Lost Names : Scenes From A Korean Boyhood '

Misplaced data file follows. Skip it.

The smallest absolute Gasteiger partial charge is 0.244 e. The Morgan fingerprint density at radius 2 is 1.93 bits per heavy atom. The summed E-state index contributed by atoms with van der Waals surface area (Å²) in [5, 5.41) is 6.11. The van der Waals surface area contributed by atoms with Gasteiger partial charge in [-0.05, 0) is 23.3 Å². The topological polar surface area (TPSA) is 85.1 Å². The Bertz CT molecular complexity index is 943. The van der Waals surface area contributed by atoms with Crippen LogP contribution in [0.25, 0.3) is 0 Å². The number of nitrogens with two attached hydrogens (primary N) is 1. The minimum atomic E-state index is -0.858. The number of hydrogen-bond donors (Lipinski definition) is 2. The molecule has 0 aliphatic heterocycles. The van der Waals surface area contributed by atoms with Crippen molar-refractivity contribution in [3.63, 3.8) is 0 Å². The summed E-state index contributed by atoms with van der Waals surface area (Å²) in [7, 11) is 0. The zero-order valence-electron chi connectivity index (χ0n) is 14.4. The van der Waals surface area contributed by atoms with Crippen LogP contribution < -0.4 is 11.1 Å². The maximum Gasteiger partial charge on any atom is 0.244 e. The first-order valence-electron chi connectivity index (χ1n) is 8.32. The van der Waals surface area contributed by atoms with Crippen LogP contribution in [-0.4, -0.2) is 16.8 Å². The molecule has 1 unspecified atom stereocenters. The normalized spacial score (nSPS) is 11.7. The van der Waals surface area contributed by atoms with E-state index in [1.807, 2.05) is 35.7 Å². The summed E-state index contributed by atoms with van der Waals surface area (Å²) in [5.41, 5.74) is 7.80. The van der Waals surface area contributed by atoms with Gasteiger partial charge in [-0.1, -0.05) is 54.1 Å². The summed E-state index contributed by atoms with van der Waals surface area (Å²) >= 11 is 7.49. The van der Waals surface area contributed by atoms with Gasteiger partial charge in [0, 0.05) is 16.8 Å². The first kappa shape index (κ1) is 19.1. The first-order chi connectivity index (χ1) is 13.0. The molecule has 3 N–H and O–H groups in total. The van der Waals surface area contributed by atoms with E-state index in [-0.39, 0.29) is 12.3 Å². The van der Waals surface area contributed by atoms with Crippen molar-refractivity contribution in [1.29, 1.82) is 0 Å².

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Thomas Henderson Dr. Victoir East Asian History 11/15/14 Lost Names “Lost Names: Scenes from a Korean Boyhood”, is an extremely valuable novel. The novel, written by Richard E. Kim, focuses on a young Korean boy who lives during the Japanese colonization before World War II. Korea itself was under Japanese rule from 1910 until Japan surrendered in August of 1945. The way the Japanese colonized the Koreans was ruthless; not only did they drive fear into their hearts through physical threats, they also struck fear by manipulating their culture, their educational system, and using psychological threats to really put the Koreans under their thumb. The Japanese did not just colonize the Korean people; they began to turn them into another sect of the Japanese race. They took the Korean’s names, their religion, their language, they took their entire culture away and forced them to accept the Japanese way of life in hopes that they would not fight back, and that they would be completely under control in the Japanese rulers. They were successful too, as their reign lasted more than a few decades. “Lost Names: Scenes From a Korean Boyhood”, details that time in Korean history on a very personal and intimate level, and shows how terrifying colonization can be, in regards to the emotional and cultural condemnation by the Japanese people on the Koreans. The quote that is used in the third question prompt, “the real force of colonization comes not through physical coercion, but

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